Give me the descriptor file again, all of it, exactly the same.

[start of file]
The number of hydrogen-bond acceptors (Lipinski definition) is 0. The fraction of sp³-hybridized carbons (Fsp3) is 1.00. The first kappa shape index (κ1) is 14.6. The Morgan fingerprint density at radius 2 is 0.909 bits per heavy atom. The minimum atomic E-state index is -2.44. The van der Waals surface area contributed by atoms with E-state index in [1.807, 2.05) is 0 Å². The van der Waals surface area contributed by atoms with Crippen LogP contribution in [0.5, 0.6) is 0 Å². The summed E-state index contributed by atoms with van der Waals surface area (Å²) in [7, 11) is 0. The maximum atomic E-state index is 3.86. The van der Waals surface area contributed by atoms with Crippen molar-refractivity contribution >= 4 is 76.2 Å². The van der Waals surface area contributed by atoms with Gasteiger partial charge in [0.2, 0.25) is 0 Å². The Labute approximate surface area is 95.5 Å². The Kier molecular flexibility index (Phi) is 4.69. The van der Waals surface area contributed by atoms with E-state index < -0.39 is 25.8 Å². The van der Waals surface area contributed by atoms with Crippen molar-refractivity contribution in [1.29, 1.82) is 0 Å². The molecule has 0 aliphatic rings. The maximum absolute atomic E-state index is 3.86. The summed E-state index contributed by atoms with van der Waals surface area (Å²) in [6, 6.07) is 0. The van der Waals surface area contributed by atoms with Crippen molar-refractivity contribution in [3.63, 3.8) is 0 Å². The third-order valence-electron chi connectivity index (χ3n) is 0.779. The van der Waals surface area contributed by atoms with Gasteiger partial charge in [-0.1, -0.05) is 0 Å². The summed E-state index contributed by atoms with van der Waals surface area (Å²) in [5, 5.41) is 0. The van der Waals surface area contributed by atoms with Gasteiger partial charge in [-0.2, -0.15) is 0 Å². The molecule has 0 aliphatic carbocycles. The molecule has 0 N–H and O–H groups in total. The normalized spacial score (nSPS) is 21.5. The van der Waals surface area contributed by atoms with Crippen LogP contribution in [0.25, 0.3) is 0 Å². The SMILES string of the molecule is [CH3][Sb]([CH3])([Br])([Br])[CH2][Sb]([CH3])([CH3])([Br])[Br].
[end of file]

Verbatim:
The number of hydrogen-bond acceptors (Lipinski definition) is 0. The fraction of sp³-hybridized carbons (Fsp3) is 1.00. The first kappa shape index (κ1) is 14.6. The Morgan fingerprint density at radius 2 is 0.909 bits per heavy atom. The minimum atomic E-state index is -2.44. The van der Waals surface area contributed by atoms with E-state index in [1.807, 2.05) is 0 Å². The van der Waals surface area contributed by atoms with Crippen LogP contribution in [0.5, 0.6) is 0 Å². The summed E-state index contributed by atoms with van der Waals surface area (Å²) in [7, 11) is 0. The maximum atomic E-state index is 3.86. The van der Waals surface area contributed by atoms with Crippen molar-refractivity contribution >= 4 is 76.2 Å². The van der Waals surface area contributed by atoms with Gasteiger partial charge in [0.2, 0.25) is 0 Å². The Labute approximate surface area is 95.5 Å². The Kier molecular flexibility index (Phi) is 4.69. The van der Waals surface area contributed by atoms with E-state index < -0.39 is 25.8 Å². The van der Waals surface area contributed by atoms with Crippen molar-refractivity contribution in [1.29, 1.82) is 0 Å². The molecule has 0 aliphatic rings. The maximum absolute atomic E-state index is 3.86. The summed E-state index contributed by atoms with van der Waals surface area (Å²) in [6, 6.07) is 0. The van der Waals surface area contributed by atoms with Crippen molar-refractivity contribution in [3.63, 3.8) is 0 Å². The third-order valence-electron chi connectivity index (χ3n) is 0.779. The van der Waals surface area contributed by atoms with Gasteiger partial charge in [-0.1, -0.05) is 0 Å². The summed E-state index contributed by atoms with van der Waals surface area (Å²) in [5, 5.41) is 0. The van der Waals surface area contributed by atoms with Gasteiger partial charge in [-0.2, -0.15) is 0 Å². The molecule has 0 aliphatic carbocycles. The molecule has 0 N–H and O–H groups in total. The normalized spacial score (nSPS) is 21.5. The van der Waals surface area contributed by atoms with Crippen LogP contribution in [0.25, 0.3) is 0 Å². The SMILES string of the molecule is [CH3][Sb]([CH3])([Br])([Br])[CH2][Sb]([CH3])([CH3])([Br])[Br].